If you don't like the product you're being sold, taking your business to a competitor is a good idea. But becoming a competitor may be a better idea. That's what Apple has done with its Safari Web browser: Instead of waiting for Microsoft to update the aging Internet Explorer, it wrote its own software.
Mac users can be glad it did. Safari (www.apple.com/safari) is one of Apple's finest releases, an elegant piece of work that shows a refreshing emphasis on two often-neglected qualities: simplicity and speed.
This browser -- a free, 6.2-megabyte download for Mac OS X 10.2 -- boots in a few blinks of the eye and displays pages faster than competing browsers.
Its customizable interface comes with a brushed-metal appearance that minimizes the number of controls you have to address at any one time: For example, as a page loads, its address bar doubles as a progress indicator, and its reload button temporarily turns into a stop button.
Safari includes a shortcut to Google searches in its top-right corner, which also remembers recent queries.
As you wander off into the Web, Safari's "snapback" button will appear in the address bar. Click it and you'll be whisked back to the last bookmark selected or the last address typed, whichever was more recent. This is perfect for digging your way out of complex sites, and I miss it every time I use another browser.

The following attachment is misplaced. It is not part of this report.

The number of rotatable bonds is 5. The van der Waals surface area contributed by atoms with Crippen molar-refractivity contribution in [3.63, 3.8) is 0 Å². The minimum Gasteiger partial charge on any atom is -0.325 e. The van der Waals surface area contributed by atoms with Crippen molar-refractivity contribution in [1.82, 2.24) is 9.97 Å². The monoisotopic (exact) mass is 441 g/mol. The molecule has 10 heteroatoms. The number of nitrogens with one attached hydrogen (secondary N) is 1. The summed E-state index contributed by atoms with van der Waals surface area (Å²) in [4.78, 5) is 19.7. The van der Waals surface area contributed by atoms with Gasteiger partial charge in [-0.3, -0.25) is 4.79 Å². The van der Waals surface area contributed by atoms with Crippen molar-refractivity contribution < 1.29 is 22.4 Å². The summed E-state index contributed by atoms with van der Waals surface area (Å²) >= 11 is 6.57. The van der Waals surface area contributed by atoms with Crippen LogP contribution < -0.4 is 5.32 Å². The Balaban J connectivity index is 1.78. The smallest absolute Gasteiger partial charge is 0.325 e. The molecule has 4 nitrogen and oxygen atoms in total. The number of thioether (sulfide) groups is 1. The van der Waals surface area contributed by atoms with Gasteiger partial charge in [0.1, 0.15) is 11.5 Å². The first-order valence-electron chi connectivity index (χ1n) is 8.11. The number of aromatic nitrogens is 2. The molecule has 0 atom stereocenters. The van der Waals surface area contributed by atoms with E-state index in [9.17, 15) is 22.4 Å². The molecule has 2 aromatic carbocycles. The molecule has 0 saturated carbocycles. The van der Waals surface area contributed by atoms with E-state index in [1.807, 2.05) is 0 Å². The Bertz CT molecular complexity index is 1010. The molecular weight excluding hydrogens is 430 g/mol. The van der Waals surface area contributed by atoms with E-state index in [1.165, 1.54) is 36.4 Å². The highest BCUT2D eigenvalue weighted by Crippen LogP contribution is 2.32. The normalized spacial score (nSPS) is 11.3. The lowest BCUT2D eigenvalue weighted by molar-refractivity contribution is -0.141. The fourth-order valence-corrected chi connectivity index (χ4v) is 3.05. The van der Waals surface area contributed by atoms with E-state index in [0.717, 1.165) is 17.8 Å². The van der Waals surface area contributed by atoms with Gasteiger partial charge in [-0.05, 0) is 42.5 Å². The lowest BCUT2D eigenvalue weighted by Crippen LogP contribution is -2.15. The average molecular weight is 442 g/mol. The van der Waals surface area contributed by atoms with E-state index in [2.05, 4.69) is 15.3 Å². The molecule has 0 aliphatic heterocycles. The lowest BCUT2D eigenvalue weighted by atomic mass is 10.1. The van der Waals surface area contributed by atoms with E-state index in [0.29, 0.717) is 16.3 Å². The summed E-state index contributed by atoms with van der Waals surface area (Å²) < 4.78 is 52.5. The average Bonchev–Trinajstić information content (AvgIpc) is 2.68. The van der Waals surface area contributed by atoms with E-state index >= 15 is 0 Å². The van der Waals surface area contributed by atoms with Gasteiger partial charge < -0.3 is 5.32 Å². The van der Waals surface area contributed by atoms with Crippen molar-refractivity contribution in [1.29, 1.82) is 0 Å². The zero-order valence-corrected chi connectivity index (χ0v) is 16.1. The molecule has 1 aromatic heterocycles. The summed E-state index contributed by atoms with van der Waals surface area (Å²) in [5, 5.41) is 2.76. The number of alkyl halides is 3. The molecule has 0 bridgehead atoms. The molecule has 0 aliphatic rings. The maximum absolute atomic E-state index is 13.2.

As any modern browser should, Safari can block unsolicited pop-up windows (if desired, you can re-enable pop-ups with a quick menu selection instead of a detour to Safari's streamlined preferences window). It also blocks cookie files that haven't been placed by the current site, which stops most Web advertisers from tracking you.
Safari's support for "tabbed browsing" is equally up to date: This popular option lets you view multiple Web pages within one frame, easily switching from one to the next.
Apple's biggest departure from browser tradition comes in Safari's bookmarks system. Instead of appending each new bookmark to an ever-longer menu -- which becomes essentially useless once it's taller than your screen -- Safari encourages you to organize your bookmarks among a set of smaller menus in a "bookmarks bar." For example, you can create one submenu that includes local weather forecasts and another for all of your financial sites. An "AutoTab" option will open such a group of bookmarks as a series of tabs.
Best of all, if you have two or more Macs, Apple's $100-a-year .Mac service will keep the same bookmarks in sync among those Macs. That's one of several ways that Safari smartly exploits Mac OS X's capabilities.